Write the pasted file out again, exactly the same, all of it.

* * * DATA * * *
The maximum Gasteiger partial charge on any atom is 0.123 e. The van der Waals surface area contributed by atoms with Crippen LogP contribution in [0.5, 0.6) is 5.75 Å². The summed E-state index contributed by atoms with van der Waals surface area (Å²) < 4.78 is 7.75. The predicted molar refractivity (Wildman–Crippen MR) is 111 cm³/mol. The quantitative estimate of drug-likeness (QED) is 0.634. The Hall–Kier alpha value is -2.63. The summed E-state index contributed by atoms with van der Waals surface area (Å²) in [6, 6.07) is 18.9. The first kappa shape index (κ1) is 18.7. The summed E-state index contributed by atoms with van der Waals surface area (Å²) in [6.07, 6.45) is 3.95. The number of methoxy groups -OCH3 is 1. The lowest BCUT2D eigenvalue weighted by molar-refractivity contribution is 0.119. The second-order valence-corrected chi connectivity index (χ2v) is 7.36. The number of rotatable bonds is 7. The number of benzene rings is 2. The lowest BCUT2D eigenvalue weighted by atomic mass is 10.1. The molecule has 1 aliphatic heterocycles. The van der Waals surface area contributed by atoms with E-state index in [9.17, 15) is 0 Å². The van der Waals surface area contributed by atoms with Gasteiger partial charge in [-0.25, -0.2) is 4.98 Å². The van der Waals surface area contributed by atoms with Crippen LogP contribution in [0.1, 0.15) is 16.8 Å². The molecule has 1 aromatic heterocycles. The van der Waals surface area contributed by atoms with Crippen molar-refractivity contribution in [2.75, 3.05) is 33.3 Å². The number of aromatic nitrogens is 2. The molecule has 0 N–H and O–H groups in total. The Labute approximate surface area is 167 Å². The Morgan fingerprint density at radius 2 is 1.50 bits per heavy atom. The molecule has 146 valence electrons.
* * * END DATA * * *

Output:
The maximum Gasteiger partial charge on any atom is 0.123 e. The van der Waals surface area contributed by atoms with Crippen LogP contribution in [0.5, 0.6) is 5.75 Å². The summed E-state index contributed by atoms with van der Waals surface area (Å²) < 4.78 is 7.75. The predicted molar refractivity (Wildman–Crippen MR) is 111 cm³/mol. The quantitative estimate of drug-likeness (QED) is 0.634. The Hall–Kier alpha value is -2.63. The summed E-state index contributed by atoms with van der Waals surface area (Å²) in [6, 6.07) is 18.9. The first kappa shape index (κ1) is 18.7. The summed E-state index contributed by atoms with van der Waals surface area (Å²) in [6.07, 6.45) is 3.95. The number of methoxy groups -OCH3 is 1. The lowest BCUT2D eigenvalue weighted by molar-refractivity contribution is 0.119. The second-order valence-corrected chi connectivity index (χ2v) is 7.36. The number of rotatable bonds is 7. The number of benzene rings is 2. The lowest BCUT2D eigenvalue weighted by atomic mass is 10.1. The molecule has 1 aliphatic heterocycles. The van der Waals surface area contributed by atoms with E-state index in [9.17, 15) is 0 Å². The van der Waals surface area contributed by atoms with Gasteiger partial charge in [-0.25, -0.2) is 4.98 Å². The van der Waals surface area contributed by atoms with Crippen LogP contribution in [0.1, 0.15) is 16.8 Å². The molecule has 1 aromatic heterocycles. The van der Waals surface area contributed by atoms with Crippen molar-refractivity contribution in [2.75, 3.05) is 33.3 Å². The number of aromatic nitrogens is 2. The molecule has 0 N–H and O–H groups in total. The Labute approximate surface area is 167 Å². The Morgan fingerprint density at radius 2 is 1.50 bits per heavy atom. The molecule has 146 valence electrons.